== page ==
‘New’ gospel acts needed on Billboard - Omari believes that will bring growth to the genre
In order for the local gospel industry to grow, gospel singer Omari believes representation of 'original' gospel artistes is needed on the Billboard charts.
According to the Help artiste, popular Jamaican gospel artistes who have landed chart-toppers on Billboard's top reggae albums achieved the feat based on their previous exposure to the platform while singing secular music.
"(This includes) the Papa Sans', the Carlene Davis', the Chevelle Franklins', the Stitchies' ... there is no gospel artiste like Kevin Downswell and myself who have gotten the opportunity to be on the Billboard, who were never exposed to the secular," Omari told THE STAR. "I believe when one of us gets the opportunity to do that, it will bring growth for the music. My aim is to get one of us who never had it out there in the secular, to get to the Billboard, as I believe that is what is going to produce that growth cause it's not a name people are used to."
Minister Marion Hall, previously called Lady Saw, continued her Billboard glory after getting baptised, and soared to the top five of the Billboard Reggae Albums chart with her gospel debut, When God Speaks, in 2017.
Franklin also graced the charts that year with her album, Set Time, years after being on the Hot 100 chart with the 1997 single, Dancehall Queen, with Beenie Man.
Omari is currently fine-tuning a double-disc album, which he hopes will find its place on the Billboard.
"My heart really wants to get the album, or a song from the album on the Billboard," he said. "It's not even about myself. I fight for the industry because if it grows, all of us grow. We need to move collectively and grow so when the younger ministers come along, instead of them trying to build the industry from the bottom, they can take it to another level. We can't take another 10 years building the foundation; it's time for us to get up and make the music grow."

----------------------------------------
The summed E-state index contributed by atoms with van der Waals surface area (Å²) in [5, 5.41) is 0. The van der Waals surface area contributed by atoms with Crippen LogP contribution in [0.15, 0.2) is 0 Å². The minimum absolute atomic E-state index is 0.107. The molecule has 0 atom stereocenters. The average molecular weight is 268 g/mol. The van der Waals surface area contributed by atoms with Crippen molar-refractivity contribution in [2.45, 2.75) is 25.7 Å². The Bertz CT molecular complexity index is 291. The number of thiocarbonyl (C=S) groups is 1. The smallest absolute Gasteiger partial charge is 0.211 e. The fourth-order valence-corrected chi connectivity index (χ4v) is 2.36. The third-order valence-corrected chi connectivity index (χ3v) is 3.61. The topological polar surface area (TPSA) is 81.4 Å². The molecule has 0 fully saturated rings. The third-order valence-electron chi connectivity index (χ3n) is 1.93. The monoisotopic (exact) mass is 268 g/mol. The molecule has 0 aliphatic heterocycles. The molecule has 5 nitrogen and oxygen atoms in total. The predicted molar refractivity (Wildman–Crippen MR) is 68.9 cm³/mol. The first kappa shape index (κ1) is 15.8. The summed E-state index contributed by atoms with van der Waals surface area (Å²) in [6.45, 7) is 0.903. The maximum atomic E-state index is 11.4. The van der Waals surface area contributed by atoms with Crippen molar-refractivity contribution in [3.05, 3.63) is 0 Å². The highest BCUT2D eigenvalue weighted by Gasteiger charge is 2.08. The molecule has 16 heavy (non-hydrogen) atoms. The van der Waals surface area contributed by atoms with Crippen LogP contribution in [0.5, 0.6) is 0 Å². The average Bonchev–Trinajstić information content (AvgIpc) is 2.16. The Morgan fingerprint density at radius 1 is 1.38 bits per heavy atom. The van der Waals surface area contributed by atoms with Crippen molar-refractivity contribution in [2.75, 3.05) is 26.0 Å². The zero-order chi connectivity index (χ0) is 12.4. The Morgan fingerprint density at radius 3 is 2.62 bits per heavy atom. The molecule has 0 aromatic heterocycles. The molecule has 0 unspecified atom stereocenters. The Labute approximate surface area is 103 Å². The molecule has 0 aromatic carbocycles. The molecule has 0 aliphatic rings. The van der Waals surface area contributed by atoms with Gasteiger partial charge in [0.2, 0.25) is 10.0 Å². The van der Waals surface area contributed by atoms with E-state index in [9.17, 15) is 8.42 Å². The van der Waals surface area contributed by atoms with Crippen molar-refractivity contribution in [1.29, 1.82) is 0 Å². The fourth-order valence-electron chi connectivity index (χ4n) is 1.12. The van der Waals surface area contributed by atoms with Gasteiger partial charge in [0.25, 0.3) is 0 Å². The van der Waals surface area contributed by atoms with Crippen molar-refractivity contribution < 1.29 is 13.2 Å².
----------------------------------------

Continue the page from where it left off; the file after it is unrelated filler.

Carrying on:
The project is expected to host 12 tracks on each disc, which will explore his love for different musical styles.
"One side would be reggae because places like Europe like to have reggae on one disc; they don't necessarily like when the music is mixed with different genres," he said. "The other side will have a mixture of EDM, dancehall and contemporary music to showcase my different musical influences as I grew up listening to Babyface, Boyz II Men, Shirley Caesar, name them; and I want people to see that diversity."
Omari said that having performed in all Jamaican parishes, and on many of the popular shows, including Sting and Sumfest, he wants to get the music to other parts of the world.
"Some of my music is playing on Hot 97 in New York and I believe just like you can have Kirk Franklin playing on Power 105, a big secular station, you have gospel music from Jamaica that can play alongside him and I want to see it happen," he said.